Total polyunsaturated fatty acids (TPUFA)###15.08
Trans fatty acids###0.12
Cis fatty acids###92.49
diabetes and cardiovascular diseases in affluent developed and developing societies has been attributed to the consumption of high energy diets, which impair carbohydrate and lipid metabolism. Our results suggest that dietary coriander seeds do not promote accumulation of fat in the liver and viscera, and thus may have beneficial effects on hepatic and visceral lipid metabolism. However, it is important to note that the current study was performed over a 5-week period and it is possible that feeding coriander seeds for a longer duration may result in different outcomes.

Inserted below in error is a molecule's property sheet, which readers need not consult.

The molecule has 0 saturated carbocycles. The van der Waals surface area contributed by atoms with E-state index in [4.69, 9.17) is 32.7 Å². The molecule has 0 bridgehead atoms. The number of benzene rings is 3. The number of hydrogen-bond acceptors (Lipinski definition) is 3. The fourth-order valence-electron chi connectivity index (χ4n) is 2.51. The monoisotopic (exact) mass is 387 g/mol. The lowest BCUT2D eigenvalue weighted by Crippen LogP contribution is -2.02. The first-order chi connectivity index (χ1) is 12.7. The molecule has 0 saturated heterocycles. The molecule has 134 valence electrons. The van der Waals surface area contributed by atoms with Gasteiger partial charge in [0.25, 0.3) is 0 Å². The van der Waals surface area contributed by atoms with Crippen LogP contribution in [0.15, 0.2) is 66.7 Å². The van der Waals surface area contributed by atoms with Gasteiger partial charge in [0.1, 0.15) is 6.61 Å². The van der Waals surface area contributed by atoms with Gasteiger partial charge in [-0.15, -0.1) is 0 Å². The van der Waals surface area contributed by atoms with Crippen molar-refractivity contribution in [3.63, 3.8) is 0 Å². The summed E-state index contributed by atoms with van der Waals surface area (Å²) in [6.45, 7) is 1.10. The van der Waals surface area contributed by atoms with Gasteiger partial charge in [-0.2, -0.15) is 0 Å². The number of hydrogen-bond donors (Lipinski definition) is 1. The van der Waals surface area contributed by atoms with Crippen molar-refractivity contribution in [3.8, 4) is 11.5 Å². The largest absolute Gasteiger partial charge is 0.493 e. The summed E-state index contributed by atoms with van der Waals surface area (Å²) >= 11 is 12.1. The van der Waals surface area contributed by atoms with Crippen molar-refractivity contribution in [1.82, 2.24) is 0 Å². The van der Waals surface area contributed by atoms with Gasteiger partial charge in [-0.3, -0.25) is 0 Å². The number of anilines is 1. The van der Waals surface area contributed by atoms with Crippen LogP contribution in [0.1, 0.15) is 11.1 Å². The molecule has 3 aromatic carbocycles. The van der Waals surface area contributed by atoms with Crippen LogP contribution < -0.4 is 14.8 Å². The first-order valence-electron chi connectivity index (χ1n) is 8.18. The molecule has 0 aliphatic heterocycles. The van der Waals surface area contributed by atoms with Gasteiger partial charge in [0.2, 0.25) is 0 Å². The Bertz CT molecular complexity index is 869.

Traditional treatments and remedies for diabetes are used worldwide, either alone or in combination with conventional pharmaceutical therapies (Bnouhan et al.,2006). Coriander has been traditionally used and advocated as a remedy for diabetes and lowering cholesterol due to its hypoglycaemic and hypolipidaemic effect in animals (Aissaoui et al., 2011) and humans (Waheed et al., 2006). The proposed mechanism of the hypoglycaemic effect of coriander, which justifies its use in ethnomedicine for diabetes, involves the normalisation of glycaemia and decreasing elevated levels of insulin, low density lipoproteins (LDL), cholesterol and triglycerides in obese, hyperglycaemic and hyperlipidaemic animal models (Chithra and Leelamma, 1999; Aissaoui et al., 2011). Our observation showed that fasting blood glucose in animals fed with whole crushed coriander seeds was significantly higher than in control animals.